This article has been extracted from
THE IMPERIAL GAZETTEER OF INDIA , 1908.
OXFORD, AT THE CLARENDON PRESS.
Note: National, provincial and district boundaries have changed considerably since 1908. Typically, old states, ‘divisions’ and districts have been broken into smaller units, and many tahsils upgraded to districts. Some units have since been renamed. Therefore, this article is being posted mainly for its historical value.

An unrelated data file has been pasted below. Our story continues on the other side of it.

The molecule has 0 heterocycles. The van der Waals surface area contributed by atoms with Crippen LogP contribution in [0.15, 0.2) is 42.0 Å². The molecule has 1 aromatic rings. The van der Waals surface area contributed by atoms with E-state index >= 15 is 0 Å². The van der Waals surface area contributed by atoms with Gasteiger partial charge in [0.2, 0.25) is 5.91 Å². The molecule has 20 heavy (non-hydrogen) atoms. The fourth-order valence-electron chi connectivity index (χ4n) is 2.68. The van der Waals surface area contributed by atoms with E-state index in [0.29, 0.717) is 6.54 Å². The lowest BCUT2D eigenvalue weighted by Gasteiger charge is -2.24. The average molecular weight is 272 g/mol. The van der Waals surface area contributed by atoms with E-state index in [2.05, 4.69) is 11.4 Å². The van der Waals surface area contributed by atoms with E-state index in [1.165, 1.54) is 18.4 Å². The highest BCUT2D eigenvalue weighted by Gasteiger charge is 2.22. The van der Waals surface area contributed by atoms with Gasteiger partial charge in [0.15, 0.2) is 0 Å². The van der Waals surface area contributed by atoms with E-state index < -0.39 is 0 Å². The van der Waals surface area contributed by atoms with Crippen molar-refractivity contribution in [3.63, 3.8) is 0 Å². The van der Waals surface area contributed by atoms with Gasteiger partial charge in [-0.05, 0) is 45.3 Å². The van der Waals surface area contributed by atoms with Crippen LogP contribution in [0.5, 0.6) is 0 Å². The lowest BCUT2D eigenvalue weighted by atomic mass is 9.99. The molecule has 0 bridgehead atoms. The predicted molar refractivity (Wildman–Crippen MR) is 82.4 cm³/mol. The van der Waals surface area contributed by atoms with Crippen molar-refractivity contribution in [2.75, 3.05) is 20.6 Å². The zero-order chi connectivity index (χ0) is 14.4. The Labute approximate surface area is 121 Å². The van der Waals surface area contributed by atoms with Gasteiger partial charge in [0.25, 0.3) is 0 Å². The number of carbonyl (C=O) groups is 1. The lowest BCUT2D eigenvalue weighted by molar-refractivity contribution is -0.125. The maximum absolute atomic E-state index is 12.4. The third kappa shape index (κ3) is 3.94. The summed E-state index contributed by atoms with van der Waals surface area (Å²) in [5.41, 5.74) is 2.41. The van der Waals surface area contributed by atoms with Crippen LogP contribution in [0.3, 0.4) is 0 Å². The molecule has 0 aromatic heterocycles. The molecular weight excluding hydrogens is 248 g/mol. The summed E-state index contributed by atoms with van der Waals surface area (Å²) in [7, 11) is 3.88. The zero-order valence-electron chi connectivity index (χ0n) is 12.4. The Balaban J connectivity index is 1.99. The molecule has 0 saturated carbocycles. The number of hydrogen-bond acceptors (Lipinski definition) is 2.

A river of Afghanistan which, with its five principal tributaries — the Kaj or Khud Rud, Tirin, Arghandab, Tarnak, and Arghastan — drains all the south-western portion of the State. The Helmand rises at Hazar Kash, in an upland valley called Chaj Hazara, on the western slopes of the Paghman range, and runs for 300 miles in a south-westerly direction through the Hazarajat, the least-known tract of Afghanistan, before it passes Girishk, about 80 miles west of Kandahar. In the Hazarajat the Helmand is joined by the Khud Riid, and in this part of its course it is said to flow in a deep, narrow, and frequently rocky valley, with numerous gorges. Lower down it is joined by the Tirin, and about 35 miles south-west of Girishk by the united waters of the Arghandab, Tarnak, and Arghastan at Kala Bist. From this junction the course of the Helmand is still south-west, through an arid desert, for 75 miles, when it turns west to Band-i- Kamal Khan, and then north, finally losing itself in the Seistan Hamun. That the whole of its lower valley was once the seat of a large and prosperous population is evidenced by extensive ruins. At the present day inhabitants are few, and cultivation is carried on only in the vicinity of the river. The soil is highly fertile, and with more care in the distribution of the water cultivation could be largely extended. 'i'he eastern tributaries of the Helmand — namely, the Tirin, Arghandab, and Tarnak — are rivers of considerable length ; and though their source is not correctly known, it is believed that they rise in the highlands to the west and south-west of Ghazni.